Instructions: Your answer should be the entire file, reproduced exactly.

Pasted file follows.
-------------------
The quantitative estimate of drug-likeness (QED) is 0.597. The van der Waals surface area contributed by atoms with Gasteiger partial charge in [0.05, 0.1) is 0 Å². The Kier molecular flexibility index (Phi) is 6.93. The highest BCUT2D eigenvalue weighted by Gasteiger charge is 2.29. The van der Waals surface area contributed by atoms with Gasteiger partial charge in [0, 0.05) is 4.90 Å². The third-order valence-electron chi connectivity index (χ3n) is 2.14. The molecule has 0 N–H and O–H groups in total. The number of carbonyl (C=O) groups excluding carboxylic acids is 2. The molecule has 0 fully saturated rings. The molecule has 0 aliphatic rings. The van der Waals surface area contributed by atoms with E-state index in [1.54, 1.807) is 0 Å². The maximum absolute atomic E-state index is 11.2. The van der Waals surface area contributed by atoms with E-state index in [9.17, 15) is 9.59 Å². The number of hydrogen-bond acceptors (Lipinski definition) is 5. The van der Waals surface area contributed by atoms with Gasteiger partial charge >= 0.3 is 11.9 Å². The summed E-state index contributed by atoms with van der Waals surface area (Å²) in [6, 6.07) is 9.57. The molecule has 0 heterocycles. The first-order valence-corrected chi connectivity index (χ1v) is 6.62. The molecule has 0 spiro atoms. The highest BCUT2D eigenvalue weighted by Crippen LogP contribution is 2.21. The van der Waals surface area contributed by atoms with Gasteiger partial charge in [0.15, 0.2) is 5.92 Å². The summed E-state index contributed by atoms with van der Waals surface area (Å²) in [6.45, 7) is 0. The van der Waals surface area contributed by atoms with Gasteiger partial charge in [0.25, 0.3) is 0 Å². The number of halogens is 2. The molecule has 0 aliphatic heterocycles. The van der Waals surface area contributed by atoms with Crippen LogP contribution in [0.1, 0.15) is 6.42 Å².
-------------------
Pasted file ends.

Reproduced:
The quantitative estimate of drug-likeness (QED) is 0.597. The van der Waals surface area contributed by atoms with Gasteiger partial charge in [0.05, 0.1) is 0 Å². The Kier molecular flexibility index (Phi) is 6.93. The highest BCUT2D eigenvalue weighted by Gasteiger charge is 2.29. The van der Waals surface area contributed by atoms with Gasteiger partial charge in [0, 0.05) is 4.90 Å². The third-order valence-electron chi connectivity index (χ3n) is 2.14. The molecule has 0 N–H and O–H groups in total. The number of carbonyl (C=O) groups excluding carboxylic acids is 2. The molecule has 0 fully saturated rings. The molecule has 0 aliphatic rings. The van der Waals surface area contributed by atoms with E-state index in [1.54, 1.807) is 0 Å². The maximum absolute atomic E-state index is 11.2. The van der Waals surface area contributed by atoms with E-state index in [9.17, 15) is 9.59 Å². The number of hydrogen-bond acceptors (Lipinski definition) is 5. The van der Waals surface area contributed by atoms with Gasteiger partial charge >= 0.3 is 11.9 Å². The summed E-state index contributed by atoms with van der Waals surface area (Å²) in [6, 6.07) is 9.57. The molecule has 0 heterocycles. The first-order valence-corrected chi connectivity index (χ1v) is 6.62. The molecule has 0 spiro atoms. The highest BCUT2D eigenvalue weighted by Crippen LogP contribution is 2.21. The van der Waals surface area contributed by atoms with Gasteiger partial charge in [0.15, 0.2) is 5.92 Å². The summed E-state index contributed by atoms with van der Waals surface area (Å²) in [6.45, 7) is 0. The van der Waals surface area contributed by atoms with Gasteiger partial charge in [0.25, 0.3) is 0 Å². The number of halogens is 2. The molecule has 0 aliphatic heterocycles. The van der Waals surface area contributed by atoms with Crippen LogP contribution in [0.1, 0.15) is 6.42 Å².